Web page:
In the past year, tens of millions of people have lost jobs and suffered financial hardships as a result of economic shutdowns during the pandemic.
Concurrently, and not surprisingly, the credit scores of millions of Americans have also plummeted.
In response to this volatility, creditors have developed a new method of predicting how likely a person is to continue paying their bills as a result of an economic downturn. They are referring to this as “FICO Resilience” where a consumer is assigned a score between 1-99. As opposed to actual credit scores, a LOWER resilience score is actually better than a high one.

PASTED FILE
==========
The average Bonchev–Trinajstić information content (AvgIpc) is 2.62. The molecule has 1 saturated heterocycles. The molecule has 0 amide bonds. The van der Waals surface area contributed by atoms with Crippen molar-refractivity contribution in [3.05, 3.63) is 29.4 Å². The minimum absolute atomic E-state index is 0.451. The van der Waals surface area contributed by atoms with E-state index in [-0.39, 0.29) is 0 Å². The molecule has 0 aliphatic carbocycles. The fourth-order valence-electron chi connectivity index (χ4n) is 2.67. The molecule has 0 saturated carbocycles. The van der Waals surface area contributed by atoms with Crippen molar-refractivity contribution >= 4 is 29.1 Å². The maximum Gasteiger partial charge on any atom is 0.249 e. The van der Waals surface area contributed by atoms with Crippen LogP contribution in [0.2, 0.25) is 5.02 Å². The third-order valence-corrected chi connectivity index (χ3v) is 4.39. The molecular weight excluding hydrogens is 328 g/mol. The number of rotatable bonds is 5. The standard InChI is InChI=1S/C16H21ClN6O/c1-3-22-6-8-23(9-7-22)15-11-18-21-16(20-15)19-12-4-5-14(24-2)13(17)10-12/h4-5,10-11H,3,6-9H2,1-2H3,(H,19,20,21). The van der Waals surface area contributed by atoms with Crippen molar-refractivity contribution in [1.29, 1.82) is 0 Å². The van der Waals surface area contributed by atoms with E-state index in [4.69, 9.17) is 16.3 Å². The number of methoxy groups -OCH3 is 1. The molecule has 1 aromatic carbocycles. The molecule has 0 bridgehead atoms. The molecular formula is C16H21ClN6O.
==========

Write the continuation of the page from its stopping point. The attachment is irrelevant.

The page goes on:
Here’s the breakdown:
- 1–44: More resilient to changes in economic conditions
- 45–59: Moderately resilient to changes in economic conditions
- 60–69: Sensitive to changes in economic conditions
- 70–99: Very sensitive to changes in economic conditions
Scoring considers factors such as:
- Low total balance on revolving credit in comparison to limits
- A lower number of open, active credit accounts
- Fewer hard inquiries within the past 12 months
- A longer credit age, which indicates more experience managing credit
You can keep your resilience score down by refraining from opening new credit accounts and keeping your revolving account (credit card) balances low. It is worth noting that following the advice we have been giving clients for years will keep your resilience scores down.
More and more creditors will begin to consider this score and use it in determining if they should grant credit to a consumer. If you have questions or concerns, feel free to contact our office.